UPDATE (4/2017): It’s been a few years since Legends of Frontierland came and went to Disneyland, and the importance of this test experience for the future of theme park interactions has become very clear. Legends of Frontierland was a test for Star Wars Land, which, when open in 2019 at Disneyland and Walt Disney World, will include multiple levels of interactions in which Guests’ choices will alter the experience around them.
Read more about that here, from the recent panel discussion from Imagineers on the project, delivered at Star Wars Celebration 2017.
Our original article on the Frontierland experience is left intact below, as published July 11, 2014.
Folks visiting Frontierland will find things just a bit different this summer. There seems to be a feud brewing between citizens of Frontierland and the folks who settled in the Gold Rush town of Rainbow Ridge.
Actually, it’s a new interactive game that park Guests can participate in at Disneyland in Frontierland with various “characters” such as the sheriff, a telegraph operator, a card shark, outlaws, and more.
The first step is for any one of the new locations that have popped up in the area to get a sticker with your own Western-style name; mine was “Marksman Mark.” You also need to pick a side, Frontierland or Rainbow Ridge. Next, you need to make some money, known as “bits,” or gold (each nugget is worth 50 bits), by doing various things like delivering telegraphs, helping out as a sheriff, playing cards, or capturing people wanted for various nefarious activities – such as being in the land with a Western-style name.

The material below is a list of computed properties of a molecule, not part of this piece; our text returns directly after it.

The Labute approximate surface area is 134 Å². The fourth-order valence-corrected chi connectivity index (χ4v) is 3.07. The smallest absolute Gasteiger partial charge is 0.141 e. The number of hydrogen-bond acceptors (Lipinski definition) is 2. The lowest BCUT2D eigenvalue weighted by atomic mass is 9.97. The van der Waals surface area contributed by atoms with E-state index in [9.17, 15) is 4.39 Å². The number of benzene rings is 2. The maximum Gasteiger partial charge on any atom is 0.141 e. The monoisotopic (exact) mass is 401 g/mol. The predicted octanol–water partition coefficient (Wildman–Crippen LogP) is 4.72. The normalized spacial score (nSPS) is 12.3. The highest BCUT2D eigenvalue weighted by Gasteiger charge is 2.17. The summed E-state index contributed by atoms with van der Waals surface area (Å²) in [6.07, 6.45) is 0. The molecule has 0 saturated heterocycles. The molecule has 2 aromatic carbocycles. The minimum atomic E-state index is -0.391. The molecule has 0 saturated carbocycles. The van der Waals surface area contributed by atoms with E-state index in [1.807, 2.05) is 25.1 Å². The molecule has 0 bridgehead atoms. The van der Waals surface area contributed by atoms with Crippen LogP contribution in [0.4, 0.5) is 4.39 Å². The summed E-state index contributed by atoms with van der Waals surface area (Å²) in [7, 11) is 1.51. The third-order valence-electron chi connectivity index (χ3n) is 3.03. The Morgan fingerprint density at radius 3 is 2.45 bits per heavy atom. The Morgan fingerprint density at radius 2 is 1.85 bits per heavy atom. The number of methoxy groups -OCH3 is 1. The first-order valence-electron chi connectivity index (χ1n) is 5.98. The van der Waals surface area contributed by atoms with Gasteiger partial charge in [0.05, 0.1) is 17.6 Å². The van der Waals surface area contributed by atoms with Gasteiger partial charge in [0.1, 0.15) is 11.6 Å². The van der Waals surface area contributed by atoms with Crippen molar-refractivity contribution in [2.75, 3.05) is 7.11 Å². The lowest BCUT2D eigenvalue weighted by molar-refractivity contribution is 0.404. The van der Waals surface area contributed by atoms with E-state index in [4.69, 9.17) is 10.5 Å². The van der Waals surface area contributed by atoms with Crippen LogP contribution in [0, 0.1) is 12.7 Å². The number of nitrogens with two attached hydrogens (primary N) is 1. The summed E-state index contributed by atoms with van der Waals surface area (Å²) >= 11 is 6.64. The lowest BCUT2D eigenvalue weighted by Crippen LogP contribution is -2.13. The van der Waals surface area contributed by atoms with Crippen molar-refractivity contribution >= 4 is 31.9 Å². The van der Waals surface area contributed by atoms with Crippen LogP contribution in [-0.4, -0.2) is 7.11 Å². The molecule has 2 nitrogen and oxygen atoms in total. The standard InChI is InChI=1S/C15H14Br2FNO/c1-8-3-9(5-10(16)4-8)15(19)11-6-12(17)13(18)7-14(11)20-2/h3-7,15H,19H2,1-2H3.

After you earn enough money, you can purchase a plot of land for your side and help them take over the territory. The land sales take place at the Trading Post near the entrance to Frontierland; sale prices start at 85 bits but quickly escalate to 100 bits and higher. You can also take over a plot of land by bidding on it via auction.
Rainbow Ridgers are considered outlaws by the Frontierland folk, and they even have a hideout near the entrance to Big Thunder Mountain Railroad.
Meanwhile, inside the Golden Horseshow, Miss Lilly and others are entertaining everyone, and there’s food to eat.
If you capture a wanted person, you take them to jail. But it’s not that easy; you face off against them in a “rock, paper, scissors” duel. If you win, you get the reward, and they go to jail for two minutes – but don’t worry, there’s a game of checkers inside the jail to entertain the inmates. If you’re the wanted person and win the duel, you get the reward and escape. Of course, the bounty on you goes up by 25 bits, so you best skedaddle and hide before someone else comes after you. Oh, those in jail get a few bits, too, just for being a good prisoner.
Later in the afternoon, each side has picked someone to run for Mayor of the town; many political skullduggeries occur with citizens walking around with homemade political banners and more.
Of course, it’s all in good fun.
A former Imagineer’s take on all this:
This is an experiment by the Disneyland Entertainment group to try something different and bring back some “life” to an area regularly and involve park Guests in the activity.
I think they need to refine a few things to make things clearer and spread it back along the Big Thunder Trail.
The set pieces added to the area to help in-game and role-playing don’t really blend into the area as well as they could have. The Outlaw Hideout is the weakest of the bunch.
I think it’s a good experiment, and hopefully, Disney will learn a lot from this, but then design a new role-playing attraction in a dedicated area that really feels more immersive. The weak link is that the area is the normal land and is also a walk-through area for Guests to get to or from New Orleans Square or the hub.
The game is supposed to last until September.